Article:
Praying in Japan 祈る
Prayer to the Japanese.
To purify, you must wash their hands and rinse their mouths in the fountain.
Incense smoke in the Buddhist temple would have beneficial properties.
Credit: Nothing Project
A shimenawa, braided rope at Meiji shrine in Tokyo.
Prayer at temples and shrines
Japan's two largest religions, Shinto and Buddhism, ask the faithful for a few ritualized gestures to satisfy the gods. Some tips to get it right!
Shinto shrines are easily recognizable. The entrance is marked by a torii, a large gate, often made of wood, yet sometimes stone, and covered with a bright red color. Arguably the most famous Shinto shrine is in Miyajima. The huge torii's posts get covered in the water when the tide rises at Hiroshima Bay.
In the majority of the sanctuaries, sacred gods are also reflected in the shimenawa, a large braided rope that is placed around a tree or at the shrine's front entrance.
Buddhist temples themselves are characterized by a entrance bigger than a torii, guarded on either side by statues (niô) to ward off evil spirits.
The Shinto torii gate marks the separation between the world of humans and that of the gods. Also, visitors must bow when they walk through the torii. A temizuya, or fountain, is provided for people to purify themselves. First, wash your right hand, then your left, and finally your mouth. Spit the water into the basis around the fountain and rinse the spoon.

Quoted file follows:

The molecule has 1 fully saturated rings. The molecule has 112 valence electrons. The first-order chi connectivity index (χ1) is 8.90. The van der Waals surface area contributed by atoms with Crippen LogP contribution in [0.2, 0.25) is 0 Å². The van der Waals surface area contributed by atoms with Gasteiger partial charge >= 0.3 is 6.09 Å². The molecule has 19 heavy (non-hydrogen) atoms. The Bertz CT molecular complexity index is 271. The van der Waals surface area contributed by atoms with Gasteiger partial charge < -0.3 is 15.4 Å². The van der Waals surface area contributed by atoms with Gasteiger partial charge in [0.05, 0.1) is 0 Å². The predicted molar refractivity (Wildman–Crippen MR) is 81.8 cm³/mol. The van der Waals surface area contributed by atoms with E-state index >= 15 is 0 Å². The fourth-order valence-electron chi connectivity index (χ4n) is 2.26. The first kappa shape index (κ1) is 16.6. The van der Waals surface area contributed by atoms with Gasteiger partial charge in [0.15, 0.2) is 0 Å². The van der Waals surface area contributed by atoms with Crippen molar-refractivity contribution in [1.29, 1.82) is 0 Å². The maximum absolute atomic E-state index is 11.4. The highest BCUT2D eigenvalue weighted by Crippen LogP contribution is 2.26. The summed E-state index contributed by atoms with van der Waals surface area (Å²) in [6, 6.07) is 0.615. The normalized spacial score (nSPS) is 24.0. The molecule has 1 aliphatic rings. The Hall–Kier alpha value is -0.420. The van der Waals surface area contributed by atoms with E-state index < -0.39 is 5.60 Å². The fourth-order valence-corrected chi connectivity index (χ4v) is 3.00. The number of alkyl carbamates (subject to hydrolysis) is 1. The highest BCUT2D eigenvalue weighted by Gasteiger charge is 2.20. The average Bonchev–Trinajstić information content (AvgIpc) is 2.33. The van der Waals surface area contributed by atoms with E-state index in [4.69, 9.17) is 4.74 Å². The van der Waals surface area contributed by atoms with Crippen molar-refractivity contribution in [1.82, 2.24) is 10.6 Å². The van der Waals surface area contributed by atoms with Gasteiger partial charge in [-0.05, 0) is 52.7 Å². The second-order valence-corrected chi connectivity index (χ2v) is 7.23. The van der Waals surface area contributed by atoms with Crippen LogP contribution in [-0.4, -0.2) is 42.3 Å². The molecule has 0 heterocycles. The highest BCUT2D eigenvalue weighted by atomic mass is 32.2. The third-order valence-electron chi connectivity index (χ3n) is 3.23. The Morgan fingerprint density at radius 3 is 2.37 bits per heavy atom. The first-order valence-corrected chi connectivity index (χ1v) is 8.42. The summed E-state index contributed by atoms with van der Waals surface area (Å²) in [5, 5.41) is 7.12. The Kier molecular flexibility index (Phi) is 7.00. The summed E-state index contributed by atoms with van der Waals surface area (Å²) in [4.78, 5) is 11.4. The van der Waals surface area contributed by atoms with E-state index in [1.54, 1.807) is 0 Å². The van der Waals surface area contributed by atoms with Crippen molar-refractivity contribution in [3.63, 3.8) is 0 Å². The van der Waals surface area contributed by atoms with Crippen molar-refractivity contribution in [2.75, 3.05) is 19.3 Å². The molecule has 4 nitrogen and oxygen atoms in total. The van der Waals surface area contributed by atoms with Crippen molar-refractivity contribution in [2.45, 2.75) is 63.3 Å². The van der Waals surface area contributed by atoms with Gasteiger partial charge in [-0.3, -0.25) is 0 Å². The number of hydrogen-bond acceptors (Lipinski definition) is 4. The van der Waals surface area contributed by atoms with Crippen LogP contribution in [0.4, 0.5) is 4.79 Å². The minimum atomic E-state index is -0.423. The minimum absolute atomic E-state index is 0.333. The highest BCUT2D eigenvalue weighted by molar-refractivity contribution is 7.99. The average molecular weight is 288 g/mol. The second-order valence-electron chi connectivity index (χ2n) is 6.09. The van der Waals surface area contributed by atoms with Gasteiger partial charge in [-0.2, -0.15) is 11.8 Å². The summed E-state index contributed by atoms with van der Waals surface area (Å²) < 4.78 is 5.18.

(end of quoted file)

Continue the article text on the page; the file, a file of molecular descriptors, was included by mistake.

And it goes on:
The time of prayer
In a Shinto shrine, prayer follows a specific pattern. First, put a little change into the big red box at the entrance of the honden, or the main building, and ring the bell. Bow twice, then clap your hands twice to signal your presence to the local deity. After you have a moment of silence, bow one last time.
The approach is similar to a Buddhist temple, but don't clap your hands. It may be that there are incense sticks available at the temple as an offering. Do not hesitate to fan the incense smoke around your head and body. It is believed to have therapeutic and purifying properties.